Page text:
Springing ahead during spring break

Daylight-saving time will take place three weeks earlier than in the past.

by Mike Enright

Students looking to enjoy fun in the sun this spring break might want to remember to keep an extra eye on their flights – and their clocks – this weekend.

At 2 a.m. Sunday, daylight-saving time will “spring ahead,” adding an hour of daylight to the delight of anyone stricken with cabin fever.

The change comes three weeks earlier than usual as a result of a law passed by Congress two years ago to help reduce energy use.

And while the added hour will make the days a bit brighter, it might also cause a few minor headaches along the way with computer software used with everything from personal desktop programs to the systems managing airline flight schedules.

The problem, according to computer science and engineering professor Mats Heimdahl, is that many computer systems rely on dates in order to perform various tasks, and changing the date of daylight-saving time might cause confusion.

“It’s already been a nuisance for me because my contact manager – I use Microsoft Outlook – moved my appointments by one hour,” he said. “Outlook thought it was smarter than I was, so something went terribly wrong there.”

Heimdahl was also quick to point out he doesn’t anticipate the earlier switch being more than a minor inconvenience, in the end.

“I’m sure some people will miss a flight or two, or meetings because of this, but I don’t think the world is going to come to an end,” he said. “There could be a hiccup with international flights, though, and, of course, the general confusion when you switch over to (daylight-saving) time. It takes me a week to get used to it anyway.”

But airline officials say they are confident the change will not cause any major problems.

After simply saying it is ready, Northwest Airlines deferred to the Air Transport Association of America, an airline industry trade group, for further comment.

A spokesman for the association, David Castelveter, said airlines knew ahead of time about the earlier spring forward, and they are adequately prepared.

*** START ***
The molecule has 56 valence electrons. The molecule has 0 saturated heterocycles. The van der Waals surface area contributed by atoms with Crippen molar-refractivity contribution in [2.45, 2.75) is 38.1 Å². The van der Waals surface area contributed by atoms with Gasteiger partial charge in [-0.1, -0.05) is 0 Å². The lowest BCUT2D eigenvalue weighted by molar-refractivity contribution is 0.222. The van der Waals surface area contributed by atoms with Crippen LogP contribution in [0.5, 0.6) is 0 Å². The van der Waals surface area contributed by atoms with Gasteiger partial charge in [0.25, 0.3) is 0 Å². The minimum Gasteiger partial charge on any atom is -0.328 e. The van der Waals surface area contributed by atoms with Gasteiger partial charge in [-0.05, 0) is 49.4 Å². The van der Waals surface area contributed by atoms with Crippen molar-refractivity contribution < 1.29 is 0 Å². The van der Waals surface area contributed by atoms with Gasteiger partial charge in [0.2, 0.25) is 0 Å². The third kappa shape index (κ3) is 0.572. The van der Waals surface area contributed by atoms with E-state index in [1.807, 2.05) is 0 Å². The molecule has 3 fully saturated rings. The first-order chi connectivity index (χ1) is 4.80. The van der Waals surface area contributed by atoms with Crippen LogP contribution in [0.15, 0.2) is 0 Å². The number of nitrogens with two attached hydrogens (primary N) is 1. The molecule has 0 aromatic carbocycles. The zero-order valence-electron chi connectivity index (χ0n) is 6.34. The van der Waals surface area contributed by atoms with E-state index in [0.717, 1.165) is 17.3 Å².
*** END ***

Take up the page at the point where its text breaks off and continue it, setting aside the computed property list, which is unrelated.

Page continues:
“They have been working for quite some time so that this would not or should not affect their customers,” he said. “We expect that all will be business as usual this weekend.”

Flying out on Thursday, sociology junior Iris Ramos, who plans to spend her break in Los Angeles, said she had no idea daylight-saving time was early this year, but she’s not too worried about it.

Ramos said she believes the airline industry is on top of it.

“I don’t think that’s something they’d just forget about,” she said.

Although he won’t be traveling anywhere this break, computer science senior Tim Hillukka said he’s going to be very aware of this year’s early changeover.

That’s because he is employed at Spanlink Communications, an information technology business that has been helping clients update their systems to “spring ahead.”

“So I’ll be working this whole weekend,” he said.

Banking officials said their systems are ready for the change, and they do not anticipate problems for customers.

“We have been preparing for the early time changes for several months now, and we’re confident it will be business as usual for all our customers,” said Peggy Gunn, a Wells Fargo spokeswoman.

TCF Bank spokesman Jason Korstange expressed similar confidence.

“We have talked to all our vendors and (information technology) people,” he said. “And they believe everything will go smoothly.”

Deputy Chief Information Officer of Academic and Distributed Computing Services Shih-Pau Yen said the University is also prepared.

For students who are traveling, Heimdahl said his advice is simply to think ahead.

“Double-check your flights, and double-check your alarm clock,” he said.